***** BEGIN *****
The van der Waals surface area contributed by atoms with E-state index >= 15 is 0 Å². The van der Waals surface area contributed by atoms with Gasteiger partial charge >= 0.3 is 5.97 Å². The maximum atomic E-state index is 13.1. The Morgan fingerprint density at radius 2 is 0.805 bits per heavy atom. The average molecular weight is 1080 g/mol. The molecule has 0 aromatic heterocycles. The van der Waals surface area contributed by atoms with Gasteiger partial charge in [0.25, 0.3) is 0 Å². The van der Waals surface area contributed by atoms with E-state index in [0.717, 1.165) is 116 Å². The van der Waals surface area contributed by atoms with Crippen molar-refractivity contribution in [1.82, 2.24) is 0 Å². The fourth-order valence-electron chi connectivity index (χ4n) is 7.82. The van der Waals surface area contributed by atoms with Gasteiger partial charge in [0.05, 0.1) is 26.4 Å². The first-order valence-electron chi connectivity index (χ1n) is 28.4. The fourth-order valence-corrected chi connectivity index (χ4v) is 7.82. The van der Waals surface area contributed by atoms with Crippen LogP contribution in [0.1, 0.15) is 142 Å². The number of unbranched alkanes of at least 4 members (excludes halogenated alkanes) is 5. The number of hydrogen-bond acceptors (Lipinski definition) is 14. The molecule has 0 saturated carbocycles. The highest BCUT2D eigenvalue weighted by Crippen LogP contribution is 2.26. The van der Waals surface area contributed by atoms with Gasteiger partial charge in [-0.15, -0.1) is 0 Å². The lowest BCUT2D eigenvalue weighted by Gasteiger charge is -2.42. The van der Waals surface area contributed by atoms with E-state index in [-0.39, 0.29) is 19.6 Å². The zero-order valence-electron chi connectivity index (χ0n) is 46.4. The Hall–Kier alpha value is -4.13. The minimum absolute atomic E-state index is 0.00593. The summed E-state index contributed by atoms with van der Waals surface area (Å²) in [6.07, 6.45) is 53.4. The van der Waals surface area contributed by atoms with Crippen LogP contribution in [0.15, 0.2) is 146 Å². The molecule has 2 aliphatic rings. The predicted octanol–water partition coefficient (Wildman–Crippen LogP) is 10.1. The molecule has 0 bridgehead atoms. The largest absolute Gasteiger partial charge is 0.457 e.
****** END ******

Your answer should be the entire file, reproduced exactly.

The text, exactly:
The van der Waals surface area contributed by atoms with E-state index >= 15 is 0 Å². The van der Waals surface area contributed by atoms with Gasteiger partial charge >= 0.3 is 5.97 Å². The maximum atomic E-state index is 13.1. The Morgan fingerprint density at radius 2 is 0.805 bits per heavy atom. The average molecular weight is 1080 g/mol. The molecule has 0 aromatic heterocycles. The van der Waals surface area contributed by atoms with Gasteiger partial charge in [0.25, 0.3) is 0 Å². The van der Waals surface area contributed by atoms with E-state index in [0.717, 1.165) is 116 Å². The van der Waals surface area contributed by atoms with Crippen molar-refractivity contribution in [1.82, 2.24) is 0 Å². The fourth-order valence-electron chi connectivity index (χ4n) is 7.82. The van der Waals surface area contributed by atoms with Gasteiger partial charge in [0.05, 0.1) is 26.4 Å². The first-order valence-electron chi connectivity index (χ1n) is 28.4. The fourth-order valence-corrected chi connectivity index (χ4v) is 7.82. The van der Waals surface area contributed by atoms with Crippen LogP contribution in [0.1, 0.15) is 142 Å². The number of unbranched alkanes of at least 4 members (excludes halogenated alkanes) is 5. The number of hydrogen-bond acceptors (Lipinski definition) is 14. The molecule has 0 saturated carbocycles. The highest BCUT2D eigenvalue weighted by Crippen LogP contribution is 2.26. The van der Waals surface area contributed by atoms with Gasteiger partial charge in [-0.15, -0.1) is 0 Å². The lowest BCUT2D eigenvalue weighted by Gasteiger charge is -2.42. The van der Waals surface area contributed by atoms with E-state index in [-0.39, 0.29) is 19.6 Å². The zero-order valence-electron chi connectivity index (χ0n) is 46.4. The Hall–Kier alpha value is -4.13. The minimum absolute atomic E-state index is 0.00593. The summed E-state index contributed by atoms with van der Waals surface area (Å²) in [6.07, 6.45) is 53.4. The van der Waals surface area contributed by atoms with Crippen LogP contribution in [0.15, 0.2) is 146 Å². The molecule has 2 aliphatic rings. The predicted octanol–water partition coefficient (Wildman–Crippen LogP) is 10.1. The molecule has 0 bridgehead atoms. The largest absolute Gasteiger partial charge is 0.457 e.